Formula 1 surpremo Bernie Ecclestone and Renault team boss Flavio Briatore have both expressed an interest in taking over London football clubs, according to reports surfacing ahead of the start of the new football league season.

Ecclestone is once again reported to be expressing an interest in taking over at Premiership outfit Arsenal, a club he tried to distance himself from only last month at the European Grand Prix when the Daily Mirror reported that he had held discussions with the former English champions.

However, having said at the time that he would 'buy anything if it's cheap enough' the speculation has refused to go away, despite the continued interest in the club from American billionaire Stan Kroenke who has been linked to a takeover after taking a 12 per cent share in the club.

According to The Times, Ecclestone is 'counting down the days' until he can launch a possible takeover, with a lock out agreement signed by five Arsenal directors meaning they will resist any attempts to gain control of the club until April.

Despite that, Ecclestone has admitted he would certainly be interested if the club became available.

"It was David [Dein, former Arsenal director] who mentioned it," Ecclestone told the 'paper. "The directors at Arsenal don't want to sell and have signed a lockout agreement for a year, so we will have to wait and see what happens then.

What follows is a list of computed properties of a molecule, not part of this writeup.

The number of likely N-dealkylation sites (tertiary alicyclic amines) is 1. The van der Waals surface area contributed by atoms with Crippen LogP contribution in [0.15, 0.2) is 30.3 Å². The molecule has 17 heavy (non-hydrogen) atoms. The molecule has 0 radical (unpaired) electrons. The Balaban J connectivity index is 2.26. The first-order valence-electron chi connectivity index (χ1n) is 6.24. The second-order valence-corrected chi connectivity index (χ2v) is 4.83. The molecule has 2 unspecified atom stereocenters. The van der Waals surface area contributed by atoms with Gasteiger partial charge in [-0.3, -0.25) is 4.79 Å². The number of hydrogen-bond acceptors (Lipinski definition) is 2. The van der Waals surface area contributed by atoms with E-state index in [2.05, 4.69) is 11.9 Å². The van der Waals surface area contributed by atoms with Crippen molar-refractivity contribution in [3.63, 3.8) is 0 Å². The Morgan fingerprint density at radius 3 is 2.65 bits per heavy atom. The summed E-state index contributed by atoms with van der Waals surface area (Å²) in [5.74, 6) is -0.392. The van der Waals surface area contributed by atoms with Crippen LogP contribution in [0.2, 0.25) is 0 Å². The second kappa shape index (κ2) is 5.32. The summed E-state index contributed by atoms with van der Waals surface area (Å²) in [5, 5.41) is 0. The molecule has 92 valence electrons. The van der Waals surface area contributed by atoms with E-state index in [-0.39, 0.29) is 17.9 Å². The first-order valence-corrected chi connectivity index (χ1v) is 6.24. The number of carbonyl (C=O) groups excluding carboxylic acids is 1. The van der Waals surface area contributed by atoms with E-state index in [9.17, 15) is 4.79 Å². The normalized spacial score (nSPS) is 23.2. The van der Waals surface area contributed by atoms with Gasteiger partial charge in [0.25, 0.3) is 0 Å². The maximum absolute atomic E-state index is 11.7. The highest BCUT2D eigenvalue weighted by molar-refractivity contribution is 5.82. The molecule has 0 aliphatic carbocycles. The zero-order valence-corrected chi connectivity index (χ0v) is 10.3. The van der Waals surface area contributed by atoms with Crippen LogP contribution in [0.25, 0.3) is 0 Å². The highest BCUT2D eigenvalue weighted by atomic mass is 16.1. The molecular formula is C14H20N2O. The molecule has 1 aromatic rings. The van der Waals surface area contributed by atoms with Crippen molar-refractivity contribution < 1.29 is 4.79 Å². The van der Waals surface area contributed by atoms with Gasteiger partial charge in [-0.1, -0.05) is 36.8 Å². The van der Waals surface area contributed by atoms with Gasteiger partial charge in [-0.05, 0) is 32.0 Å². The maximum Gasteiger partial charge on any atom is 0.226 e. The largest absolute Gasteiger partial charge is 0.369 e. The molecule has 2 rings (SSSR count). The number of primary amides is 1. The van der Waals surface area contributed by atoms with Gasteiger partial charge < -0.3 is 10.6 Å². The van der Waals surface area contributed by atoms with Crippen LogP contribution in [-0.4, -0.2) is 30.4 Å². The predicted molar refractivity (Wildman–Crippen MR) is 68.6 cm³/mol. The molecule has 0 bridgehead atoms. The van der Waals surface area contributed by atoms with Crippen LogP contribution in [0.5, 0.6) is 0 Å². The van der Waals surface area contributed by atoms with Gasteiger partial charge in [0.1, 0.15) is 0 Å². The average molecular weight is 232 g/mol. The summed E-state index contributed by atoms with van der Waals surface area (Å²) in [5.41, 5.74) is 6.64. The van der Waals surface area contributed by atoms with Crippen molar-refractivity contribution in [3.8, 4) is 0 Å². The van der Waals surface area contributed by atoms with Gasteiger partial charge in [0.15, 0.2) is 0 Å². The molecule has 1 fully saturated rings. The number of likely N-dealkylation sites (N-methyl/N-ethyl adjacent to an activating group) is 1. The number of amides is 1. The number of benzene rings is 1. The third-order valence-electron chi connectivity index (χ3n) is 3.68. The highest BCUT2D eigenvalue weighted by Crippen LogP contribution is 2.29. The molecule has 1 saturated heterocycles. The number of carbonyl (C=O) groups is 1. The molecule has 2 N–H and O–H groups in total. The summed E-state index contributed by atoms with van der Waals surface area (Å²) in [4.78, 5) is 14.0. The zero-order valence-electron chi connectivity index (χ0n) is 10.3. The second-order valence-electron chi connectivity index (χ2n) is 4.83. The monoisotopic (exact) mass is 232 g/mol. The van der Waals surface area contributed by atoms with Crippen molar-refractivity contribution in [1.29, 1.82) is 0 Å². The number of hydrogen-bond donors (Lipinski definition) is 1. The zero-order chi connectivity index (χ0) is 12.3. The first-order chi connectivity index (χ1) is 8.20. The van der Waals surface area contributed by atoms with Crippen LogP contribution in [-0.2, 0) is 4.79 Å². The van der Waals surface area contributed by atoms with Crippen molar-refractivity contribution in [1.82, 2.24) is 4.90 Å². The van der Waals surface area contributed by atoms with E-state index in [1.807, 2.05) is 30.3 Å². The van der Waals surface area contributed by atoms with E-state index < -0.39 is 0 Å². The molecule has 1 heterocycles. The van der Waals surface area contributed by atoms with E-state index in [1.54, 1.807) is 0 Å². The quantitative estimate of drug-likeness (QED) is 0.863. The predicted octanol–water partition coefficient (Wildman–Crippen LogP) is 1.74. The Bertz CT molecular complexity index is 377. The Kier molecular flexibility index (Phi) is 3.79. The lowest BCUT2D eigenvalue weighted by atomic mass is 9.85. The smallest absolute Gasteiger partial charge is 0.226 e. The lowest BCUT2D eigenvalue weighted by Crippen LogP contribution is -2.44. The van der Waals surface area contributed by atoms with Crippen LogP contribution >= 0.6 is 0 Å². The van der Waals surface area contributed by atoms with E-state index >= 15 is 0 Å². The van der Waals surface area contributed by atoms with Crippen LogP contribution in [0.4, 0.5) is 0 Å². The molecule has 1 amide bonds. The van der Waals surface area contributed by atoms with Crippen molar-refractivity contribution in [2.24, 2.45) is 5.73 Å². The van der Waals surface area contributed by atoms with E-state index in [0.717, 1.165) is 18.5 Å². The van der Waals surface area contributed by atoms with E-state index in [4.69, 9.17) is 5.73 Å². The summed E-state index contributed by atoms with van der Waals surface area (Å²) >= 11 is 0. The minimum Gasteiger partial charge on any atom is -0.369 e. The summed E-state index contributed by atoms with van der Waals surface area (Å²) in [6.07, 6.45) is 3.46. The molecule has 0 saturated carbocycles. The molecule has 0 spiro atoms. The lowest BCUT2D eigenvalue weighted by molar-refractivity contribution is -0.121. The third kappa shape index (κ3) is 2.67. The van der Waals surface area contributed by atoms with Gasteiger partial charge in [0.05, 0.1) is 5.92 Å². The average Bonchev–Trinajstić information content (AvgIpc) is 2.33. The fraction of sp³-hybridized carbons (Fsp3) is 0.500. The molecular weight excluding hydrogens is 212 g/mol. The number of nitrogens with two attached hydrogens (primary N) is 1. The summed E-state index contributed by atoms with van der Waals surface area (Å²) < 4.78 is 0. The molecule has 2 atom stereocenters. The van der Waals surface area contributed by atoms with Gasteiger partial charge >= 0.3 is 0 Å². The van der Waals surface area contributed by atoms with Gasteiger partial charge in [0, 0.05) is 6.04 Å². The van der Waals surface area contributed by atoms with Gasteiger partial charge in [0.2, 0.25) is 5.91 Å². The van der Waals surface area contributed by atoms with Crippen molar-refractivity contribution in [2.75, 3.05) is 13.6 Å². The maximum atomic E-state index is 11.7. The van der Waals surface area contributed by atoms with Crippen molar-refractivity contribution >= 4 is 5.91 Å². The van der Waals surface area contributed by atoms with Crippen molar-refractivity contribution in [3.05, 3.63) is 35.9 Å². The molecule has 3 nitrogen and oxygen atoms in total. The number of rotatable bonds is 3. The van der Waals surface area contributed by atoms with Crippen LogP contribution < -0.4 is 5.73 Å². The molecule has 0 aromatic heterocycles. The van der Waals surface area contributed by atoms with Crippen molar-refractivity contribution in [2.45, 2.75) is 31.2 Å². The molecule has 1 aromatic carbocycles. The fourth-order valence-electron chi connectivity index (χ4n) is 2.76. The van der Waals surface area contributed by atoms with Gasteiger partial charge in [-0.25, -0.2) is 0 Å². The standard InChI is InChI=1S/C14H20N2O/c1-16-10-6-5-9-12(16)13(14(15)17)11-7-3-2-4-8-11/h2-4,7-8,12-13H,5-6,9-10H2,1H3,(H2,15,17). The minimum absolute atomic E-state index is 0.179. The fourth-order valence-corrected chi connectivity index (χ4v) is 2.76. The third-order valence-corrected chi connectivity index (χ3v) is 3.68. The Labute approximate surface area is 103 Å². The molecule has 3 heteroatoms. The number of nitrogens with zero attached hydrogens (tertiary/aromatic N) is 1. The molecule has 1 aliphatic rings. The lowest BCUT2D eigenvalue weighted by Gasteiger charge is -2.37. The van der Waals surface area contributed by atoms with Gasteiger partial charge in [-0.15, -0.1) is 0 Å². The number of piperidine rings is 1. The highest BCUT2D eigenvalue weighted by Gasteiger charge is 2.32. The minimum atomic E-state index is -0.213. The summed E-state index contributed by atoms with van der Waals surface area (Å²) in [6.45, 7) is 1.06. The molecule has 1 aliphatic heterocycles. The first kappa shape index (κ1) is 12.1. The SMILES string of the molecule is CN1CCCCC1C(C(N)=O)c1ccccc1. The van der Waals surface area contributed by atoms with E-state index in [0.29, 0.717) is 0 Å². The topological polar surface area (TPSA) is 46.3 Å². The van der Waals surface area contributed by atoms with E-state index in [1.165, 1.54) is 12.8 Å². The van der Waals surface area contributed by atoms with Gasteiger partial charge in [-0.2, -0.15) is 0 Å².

"A lot can change in that time. I am still very interested. If I could buy Arsenal I would, but I would want control."

Briatore meanwhile is reported to be setting his sights slightly lower than Ecclestone with an approach to Championship side Queens Park Rangers.

According to reports in the Italian press, the 57-year-old has 'had discussions' with club owner Gianni Paladini although 'nothing has been signed'.

Paladini has been seeking investment in the club for some time, with the chairman admitting last month that he and his fellow investors didn't have the money to take the club any further - with funds needed to help fight off ongoing losses and help pay off a loan of ?10 million taken out by the previous board to fight off administration, amongst other debts.